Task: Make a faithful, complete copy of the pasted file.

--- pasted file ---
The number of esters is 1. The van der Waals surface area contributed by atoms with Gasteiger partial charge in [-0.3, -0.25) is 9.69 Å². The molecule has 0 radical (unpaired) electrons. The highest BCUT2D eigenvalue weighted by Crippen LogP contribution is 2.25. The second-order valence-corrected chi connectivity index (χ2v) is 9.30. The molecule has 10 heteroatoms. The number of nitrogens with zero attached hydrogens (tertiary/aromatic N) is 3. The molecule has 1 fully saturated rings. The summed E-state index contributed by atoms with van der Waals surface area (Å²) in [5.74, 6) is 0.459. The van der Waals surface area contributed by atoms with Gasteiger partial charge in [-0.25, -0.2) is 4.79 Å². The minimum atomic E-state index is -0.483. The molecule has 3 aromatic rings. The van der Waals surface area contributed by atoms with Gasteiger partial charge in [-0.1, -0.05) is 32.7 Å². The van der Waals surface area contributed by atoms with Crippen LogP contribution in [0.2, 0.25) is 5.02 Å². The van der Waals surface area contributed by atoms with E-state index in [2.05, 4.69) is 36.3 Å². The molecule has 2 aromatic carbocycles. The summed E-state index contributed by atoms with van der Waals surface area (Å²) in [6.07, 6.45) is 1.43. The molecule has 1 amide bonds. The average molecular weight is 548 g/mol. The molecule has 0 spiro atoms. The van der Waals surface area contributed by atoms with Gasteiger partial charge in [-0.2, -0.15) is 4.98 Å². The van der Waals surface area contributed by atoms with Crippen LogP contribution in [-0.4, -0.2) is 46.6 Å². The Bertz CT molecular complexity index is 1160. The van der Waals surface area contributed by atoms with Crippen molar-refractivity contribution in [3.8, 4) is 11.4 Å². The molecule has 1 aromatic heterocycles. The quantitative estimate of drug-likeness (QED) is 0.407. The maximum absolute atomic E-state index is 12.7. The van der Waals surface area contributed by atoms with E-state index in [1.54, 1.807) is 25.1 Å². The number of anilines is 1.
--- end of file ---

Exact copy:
The number of esters is 1. The van der Waals surface area contributed by atoms with Gasteiger partial charge in [-0.3, -0.25) is 9.69 Å². The molecule has 0 radical (unpaired) electrons. The highest BCUT2D eigenvalue weighted by Crippen LogP contribution is 2.25. The second-order valence-corrected chi connectivity index (χ2v) is 9.30. The molecule has 10 heteroatoms. The number of nitrogens with zero attached hydrogens (tertiary/aromatic N) is 3. The molecule has 1 fully saturated rings. The summed E-state index contributed by atoms with van der Waals surface area (Å²) in [5.74, 6) is 0.459. The van der Waals surface area contributed by atoms with Gasteiger partial charge in [-0.25, -0.2) is 4.79 Å². The minimum atomic E-state index is -0.483. The molecule has 3 aromatic rings. The van der Waals surface area contributed by atoms with Gasteiger partial charge in [-0.1, -0.05) is 32.7 Å². The van der Waals surface area contributed by atoms with Crippen LogP contribution in [0.2, 0.25) is 5.02 Å². The van der Waals surface area contributed by atoms with E-state index in [2.05, 4.69) is 36.3 Å². The molecule has 2 aromatic carbocycles. The summed E-state index contributed by atoms with van der Waals surface area (Å²) in [6.07, 6.45) is 1.43. The molecule has 1 amide bonds. The average molecular weight is 548 g/mol. The molecule has 0 spiro atoms. The van der Waals surface area contributed by atoms with Gasteiger partial charge in [-0.2, -0.15) is 4.98 Å². The van der Waals surface area contributed by atoms with Crippen LogP contribution in [-0.4, -0.2) is 46.6 Å². The Bertz CT molecular complexity index is 1160. The van der Waals surface area contributed by atoms with Crippen molar-refractivity contribution in [3.8, 4) is 11.4 Å². The molecule has 1 aromatic heterocycles. The quantitative estimate of drug-likeness (QED) is 0.407. The maximum absolute atomic E-state index is 12.7. The van der Waals surface area contributed by atoms with E-state index in [1.54, 1.807) is 25.1 Å². The number of anilines is 1.